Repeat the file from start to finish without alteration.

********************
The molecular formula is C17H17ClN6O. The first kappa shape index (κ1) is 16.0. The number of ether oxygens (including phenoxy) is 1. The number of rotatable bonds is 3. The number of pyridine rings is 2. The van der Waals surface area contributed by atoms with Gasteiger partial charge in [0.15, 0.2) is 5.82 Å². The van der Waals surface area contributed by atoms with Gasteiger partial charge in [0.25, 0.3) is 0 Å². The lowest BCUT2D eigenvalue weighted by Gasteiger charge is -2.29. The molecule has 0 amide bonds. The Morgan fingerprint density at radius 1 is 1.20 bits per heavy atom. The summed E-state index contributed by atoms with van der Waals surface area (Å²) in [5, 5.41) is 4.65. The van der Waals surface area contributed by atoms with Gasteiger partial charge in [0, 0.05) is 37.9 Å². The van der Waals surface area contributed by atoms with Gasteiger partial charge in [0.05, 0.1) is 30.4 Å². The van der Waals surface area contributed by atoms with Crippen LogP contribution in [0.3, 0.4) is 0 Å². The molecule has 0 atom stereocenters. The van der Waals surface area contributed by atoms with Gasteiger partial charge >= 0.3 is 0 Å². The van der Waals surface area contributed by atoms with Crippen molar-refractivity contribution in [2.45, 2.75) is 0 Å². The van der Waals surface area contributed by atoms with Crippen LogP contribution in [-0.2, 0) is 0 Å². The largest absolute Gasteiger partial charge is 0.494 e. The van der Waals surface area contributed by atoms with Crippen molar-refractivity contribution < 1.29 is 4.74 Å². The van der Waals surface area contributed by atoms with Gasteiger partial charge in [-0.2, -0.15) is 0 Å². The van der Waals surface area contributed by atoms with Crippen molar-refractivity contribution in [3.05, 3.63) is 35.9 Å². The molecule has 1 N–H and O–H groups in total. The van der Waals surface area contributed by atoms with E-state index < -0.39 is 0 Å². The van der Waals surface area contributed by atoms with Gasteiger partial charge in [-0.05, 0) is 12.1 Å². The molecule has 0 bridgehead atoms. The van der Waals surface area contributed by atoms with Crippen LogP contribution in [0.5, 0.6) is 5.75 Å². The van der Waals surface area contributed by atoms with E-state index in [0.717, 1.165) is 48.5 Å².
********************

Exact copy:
The molecular formula is C17H17ClN6O. The first kappa shape index (κ1) is 16.0. The number of ether oxygens (including phenoxy) is 1. The number of rotatable bonds is 3. The number of pyridine rings is 2. The van der Waals surface area contributed by atoms with Gasteiger partial charge in [0.15, 0.2) is 5.82 Å². The van der Waals surface area contributed by atoms with Gasteiger partial charge in [0.25, 0.3) is 0 Å². The lowest BCUT2D eigenvalue weighted by Gasteiger charge is -2.29. The molecule has 0 amide bonds. The Morgan fingerprint density at radius 1 is 1.20 bits per heavy atom. The summed E-state index contributed by atoms with van der Waals surface area (Å²) in [5, 5.41) is 4.65. The van der Waals surface area contributed by atoms with Gasteiger partial charge in [0, 0.05) is 37.9 Å². The van der Waals surface area contributed by atoms with Gasteiger partial charge in [0.05, 0.1) is 30.4 Å². The van der Waals surface area contributed by atoms with Crippen LogP contribution in [0.3, 0.4) is 0 Å². The molecule has 0 atom stereocenters. The van der Waals surface area contributed by atoms with Gasteiger partial charge >= 0.3 is 0 Å². The van der Waals surface area contributed by atoms with Crippen molar-refractivity contribution in [2.45, 2.75) is 0 Å². The van der Waals surface area contributed by atoms with Crippen LogP contribution in [-0.2, 0) is 0 Å². The largest absolute Gasteiger partial charge is 0.494 e. The van der Waals surface area contributed by atoms with Crippen molar-refractivity contribution < 1.29 is 4.74 Å². The van der Waals surface area contributed by atoms with Gasteiger partial charge in [-0.2, -0.15) is 0 Å². The van der Waals surface area contributed by atoms with Crippen molar-refractivity contribution in [3.05, 3.63) is 35.9 Å². The molecule has 1 N–H and O–H groups in total. The van der Waals surface area contributed by atoms with E-state index < -0.39 is 0 Å². The van der Waals surface area contributed by atoms with Gasteiger partial charge in [-0.05, 0) is 12.1 Å². The molecule has 0 bridgehead atoms. The van der Waals surface area contributed by atoms with Crippen LogP contribution in [0.5, 0.6) is 5.75 Å². The van der Waals surface area contributed by atoms with E-state index in [0.717, 1.165) is 48.5 Å².